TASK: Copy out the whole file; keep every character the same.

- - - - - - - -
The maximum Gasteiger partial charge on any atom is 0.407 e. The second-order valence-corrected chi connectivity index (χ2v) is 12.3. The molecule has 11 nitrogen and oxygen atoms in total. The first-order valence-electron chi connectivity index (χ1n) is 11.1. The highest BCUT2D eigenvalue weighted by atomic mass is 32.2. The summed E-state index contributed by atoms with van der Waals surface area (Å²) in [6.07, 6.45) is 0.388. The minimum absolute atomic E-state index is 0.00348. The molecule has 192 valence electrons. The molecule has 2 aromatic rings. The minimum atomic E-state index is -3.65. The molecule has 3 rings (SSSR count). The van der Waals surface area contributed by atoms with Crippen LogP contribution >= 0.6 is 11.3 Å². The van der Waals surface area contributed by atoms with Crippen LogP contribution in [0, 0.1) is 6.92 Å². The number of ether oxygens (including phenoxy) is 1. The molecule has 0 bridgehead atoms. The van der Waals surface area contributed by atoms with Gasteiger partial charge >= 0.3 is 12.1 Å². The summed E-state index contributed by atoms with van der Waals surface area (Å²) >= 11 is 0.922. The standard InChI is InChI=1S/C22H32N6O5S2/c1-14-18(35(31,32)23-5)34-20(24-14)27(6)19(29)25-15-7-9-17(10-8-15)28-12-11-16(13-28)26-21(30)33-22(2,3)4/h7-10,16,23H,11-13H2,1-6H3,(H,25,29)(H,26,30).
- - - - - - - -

The maximum Gasteiger partial charge on any atom is 0.407 e. The second-order valence-corrected chi connectivity index (χ2v) is 12.3. The molecule has 11 nitrogen and oxygen atoms in total. The first-order valence-electron chi connectivity index (χ1n) is 11.1. The highest BCUT2D eigenvalue weighted by atomic mass is 32.2. The summed E-state index contributed by atoms with van der Waals surface area (Å²) in [6.07, 6.45) is 0.388. The minimum absolute atomic E-state index is 0.00348. The molecule has 192 valence electrons. The molecule has 2 aromatic rings. The minimum atomic E-state index is -3.65. The molecule has 3 rings (SSSR count). The van der Waals surface area contributed by atoms with Crippen LogP contribution >= 0.6 is 11.3 Å². The van der Waals surface area contributed by atoms with Crippen LogP contribution in [0, 0.1) is 6.92 Å². The number of ether oxygens (including phenoxy) is 1. The molecule has 0 bridgehead atoms. The van der Waals surface area contributed by atoms with Gasteiger partial charge >= 0.3 is 12.1 Å². The summed E-state index contributed by atoms with van der Waals surface area (Å²) >= 11 is 0.922. The standard InChI is InChI=1S/C22H32N6O5S2/c1-14-18(35(31,32)23-5)34-20(24-14)27(6)19(29)25-15-7-9-17(10-8-15)28-12-11-16(13-28)26-21(30)33-22(2,3)4/h7-10,16,23H,11-13H2,1-6H3,(H,25,29)(H,26,30).